Problems There are problems with the above approach/ideas/implementation. It works if the measurement is deterministic, but it in general it doesn't for non-deterministic measurements (which is the main issue to solve). I think the reason is, since both states refer to the same random generator, the randomness in PsiPlus and PsiMinus are inequivalent, leading to different results (e.g. different internally drawn random numbers). Furthermore, the operations required can be probably reduced. Lastly, I conclude with a remark. For single site measurements, the above issue do not figure in the present release of stim, as there is a method TableauSimulator.is_deterministic_x (and similarly for y,z) which should exactly check if the outcome of MX (MY,MZ) is deterministic or not. If a similar method would be present for generic MPP, probably a solution would still be easily implementable. In pseudo-code:

int aveO;
if (Psi.is_deterministic_mpp(`X1Z3`,{1,3}) {
    TableauSimulator PsiM = Psi;
    aveO = PsiM.measurement_record.storage[last_item];

Still, I'm not an expect in HPC, but probably there are smarter way to implement the computation of expectation values.


As of v1.6:

You can use stim.TableauSimulator.peek_observable_expectation to get this value.

Before v1.6

Because Stim's C++ API is explicitly not guaranteed to be stable over time, I'm going to initially give my answer in terms of its Python API.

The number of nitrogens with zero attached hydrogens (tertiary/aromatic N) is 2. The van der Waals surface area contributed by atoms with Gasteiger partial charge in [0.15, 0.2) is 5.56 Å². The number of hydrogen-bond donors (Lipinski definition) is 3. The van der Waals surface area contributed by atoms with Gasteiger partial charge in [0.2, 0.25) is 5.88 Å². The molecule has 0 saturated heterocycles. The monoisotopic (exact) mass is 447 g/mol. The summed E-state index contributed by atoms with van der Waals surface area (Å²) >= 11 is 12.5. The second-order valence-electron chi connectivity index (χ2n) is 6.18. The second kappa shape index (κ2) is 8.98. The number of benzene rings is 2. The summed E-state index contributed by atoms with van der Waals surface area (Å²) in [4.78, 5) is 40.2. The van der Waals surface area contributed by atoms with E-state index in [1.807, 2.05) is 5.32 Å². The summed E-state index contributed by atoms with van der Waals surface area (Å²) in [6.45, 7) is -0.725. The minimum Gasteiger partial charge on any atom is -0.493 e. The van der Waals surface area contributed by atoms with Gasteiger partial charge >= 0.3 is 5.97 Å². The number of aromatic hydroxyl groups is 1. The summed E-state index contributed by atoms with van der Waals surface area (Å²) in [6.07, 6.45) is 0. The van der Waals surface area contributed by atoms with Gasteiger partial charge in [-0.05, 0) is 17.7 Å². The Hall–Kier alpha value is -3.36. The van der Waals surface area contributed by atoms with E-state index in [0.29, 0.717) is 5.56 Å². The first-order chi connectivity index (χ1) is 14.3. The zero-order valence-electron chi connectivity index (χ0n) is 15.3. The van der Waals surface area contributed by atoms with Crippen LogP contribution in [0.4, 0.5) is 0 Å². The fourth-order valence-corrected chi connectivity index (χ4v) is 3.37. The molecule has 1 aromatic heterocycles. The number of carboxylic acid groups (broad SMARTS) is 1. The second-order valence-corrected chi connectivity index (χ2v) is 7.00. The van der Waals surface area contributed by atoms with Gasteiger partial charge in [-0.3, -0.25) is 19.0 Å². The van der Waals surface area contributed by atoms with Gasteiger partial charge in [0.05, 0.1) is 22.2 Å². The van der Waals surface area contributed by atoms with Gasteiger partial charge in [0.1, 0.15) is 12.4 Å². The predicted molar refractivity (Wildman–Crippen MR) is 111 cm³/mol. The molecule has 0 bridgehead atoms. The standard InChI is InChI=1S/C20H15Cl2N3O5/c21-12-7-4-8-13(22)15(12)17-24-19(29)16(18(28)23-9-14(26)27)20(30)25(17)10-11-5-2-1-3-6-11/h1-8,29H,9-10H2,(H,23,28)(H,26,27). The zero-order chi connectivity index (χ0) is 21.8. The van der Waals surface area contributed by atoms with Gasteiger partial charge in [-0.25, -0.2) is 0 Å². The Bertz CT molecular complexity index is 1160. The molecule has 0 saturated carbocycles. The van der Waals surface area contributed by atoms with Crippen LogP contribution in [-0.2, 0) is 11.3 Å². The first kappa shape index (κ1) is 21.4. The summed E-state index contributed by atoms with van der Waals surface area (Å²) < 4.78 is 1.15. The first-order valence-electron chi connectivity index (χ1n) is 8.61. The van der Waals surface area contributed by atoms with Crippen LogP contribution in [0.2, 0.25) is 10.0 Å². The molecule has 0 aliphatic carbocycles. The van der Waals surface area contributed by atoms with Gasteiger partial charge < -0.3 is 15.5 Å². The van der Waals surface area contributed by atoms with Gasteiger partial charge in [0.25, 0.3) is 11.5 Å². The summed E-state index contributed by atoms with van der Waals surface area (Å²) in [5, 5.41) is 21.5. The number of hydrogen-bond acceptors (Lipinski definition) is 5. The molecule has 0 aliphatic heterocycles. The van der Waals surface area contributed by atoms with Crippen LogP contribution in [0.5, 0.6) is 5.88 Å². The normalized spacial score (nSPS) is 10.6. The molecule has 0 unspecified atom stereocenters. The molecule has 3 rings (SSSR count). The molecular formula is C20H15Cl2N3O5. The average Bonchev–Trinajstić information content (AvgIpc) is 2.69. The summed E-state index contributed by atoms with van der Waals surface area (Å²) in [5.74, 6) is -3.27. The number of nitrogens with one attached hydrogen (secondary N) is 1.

There are a few methods you can use to determine the expected value of an observable. Probably the easiest is to perform a measurement of the stabilizer using the stim.TableauSimulator.measure_kickback method, which gives you the result but also a Pauli product that flips the state to what it would have been if the other result occurred (or None if the result was deterministic).

import stim

def observable_expectation(
        state: stim.TableauSimulator,
        observable: stim.PauliString) -> int:
    assert observable.sign in [-1, +1]

    # Don't hurt the caller's state.
    state = state.copy()

    # Kick the observable onto an ancilla qubit's Z observable.
    n = max(len(observable), len(state.current_inverse_tableau()))
    state.set_num_qubits(n + 1)
    if observable.sign == -1:
    for i, pauli in enumerate(observable):
        if pauli:
            p = "_XYZ"[pauli]
            state.do(stim.Circuit(f"{p}CX {i} {n}"))

    # Use simulator features to determines if the measurement is deterministic.